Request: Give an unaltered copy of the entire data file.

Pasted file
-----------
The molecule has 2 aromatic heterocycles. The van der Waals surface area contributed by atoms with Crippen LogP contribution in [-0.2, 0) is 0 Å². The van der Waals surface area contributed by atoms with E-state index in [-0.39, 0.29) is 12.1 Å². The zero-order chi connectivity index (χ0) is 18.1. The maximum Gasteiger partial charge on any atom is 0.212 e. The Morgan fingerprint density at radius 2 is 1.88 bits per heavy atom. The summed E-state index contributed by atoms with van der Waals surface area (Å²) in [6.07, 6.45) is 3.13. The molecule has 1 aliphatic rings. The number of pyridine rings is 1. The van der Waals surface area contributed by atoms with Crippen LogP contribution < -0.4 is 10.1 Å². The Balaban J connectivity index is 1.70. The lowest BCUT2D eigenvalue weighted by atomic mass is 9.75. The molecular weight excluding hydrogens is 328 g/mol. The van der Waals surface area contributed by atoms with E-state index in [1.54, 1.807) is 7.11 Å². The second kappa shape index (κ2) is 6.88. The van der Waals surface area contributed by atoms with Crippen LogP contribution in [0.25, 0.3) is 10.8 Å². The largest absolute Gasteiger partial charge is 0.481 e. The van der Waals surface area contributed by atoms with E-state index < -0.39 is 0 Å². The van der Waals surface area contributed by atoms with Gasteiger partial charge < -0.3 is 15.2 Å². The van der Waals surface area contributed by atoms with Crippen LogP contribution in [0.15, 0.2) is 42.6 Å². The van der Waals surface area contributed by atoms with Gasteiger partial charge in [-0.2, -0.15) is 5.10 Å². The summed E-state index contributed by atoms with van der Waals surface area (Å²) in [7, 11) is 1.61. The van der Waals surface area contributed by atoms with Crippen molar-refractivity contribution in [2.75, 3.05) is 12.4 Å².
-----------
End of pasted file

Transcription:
The molecule has 2 aromatic heterocycles. The van der Waals surface area contributed by atoms with Crippen LogP contribution in [-0.2, 0) is 0 Å². The van der Waals surface area contributed by atoms with E-state index in [-0.39, 0.29) is 12.1 Å². The zero-order chi connectivity index (χ0) is 18.1. The maximum Gasteiger partial charge on any atom is 0.212 e. The Morgan fingerprint density at radius 2 is 1.88 bits per heavy atom. The summed E-state index contributed by atoms with van der Waals surface area (Å²) in [6.07, 6.45) is 3.13. The molecule has 1 aliphatic rings. The number of pyridine rings is 1. The van der Waals surface area contributed by atoms with Crippen LogP contribution < -0.4 is 10.1 Å². The Balaban J connectivity index is 1.70. The lowest BCUT2D eigenvalue weighted by atomic mass is 9.75. The molecular weight excluding hydrogens is 328 g/mol. The van der Waals surface area contributed by atoms with E-state index in [1.54, 1.807) is 7.11 Å². The second kappa shape index (κ2) is 6.88. The van der Waals surface area contributed by atoms with Crippen LogP contribution in [0.25, 0.3) is 10.8 Å². The largest absolute Gasteiger partial charge is 0.481 e. The van der Waals surface area contributed by atoms with E-state index < -0.39 is 0 Å². The van der Waals surface area contributed by atoms with Gasteiger partial charge < -0.3 is 15.2 Å². The van der Waals surface area contributed by atoms with Crippen LogP contribution in [0.15, 0.2) is 42.6 Å². The van der Waals surface area contributed by atoms with Gasteiger partial charge in [-0.2, -0.15) is 5.10 Å². The summed E-state index contributed by atoms with van der Waals surface area (Å²) in [7, 11) is 1.61. The van der Waals surface area contributed by atoms with Crippen molar-refractivity contribution in [2.75, 3.05) is 12.4 Å².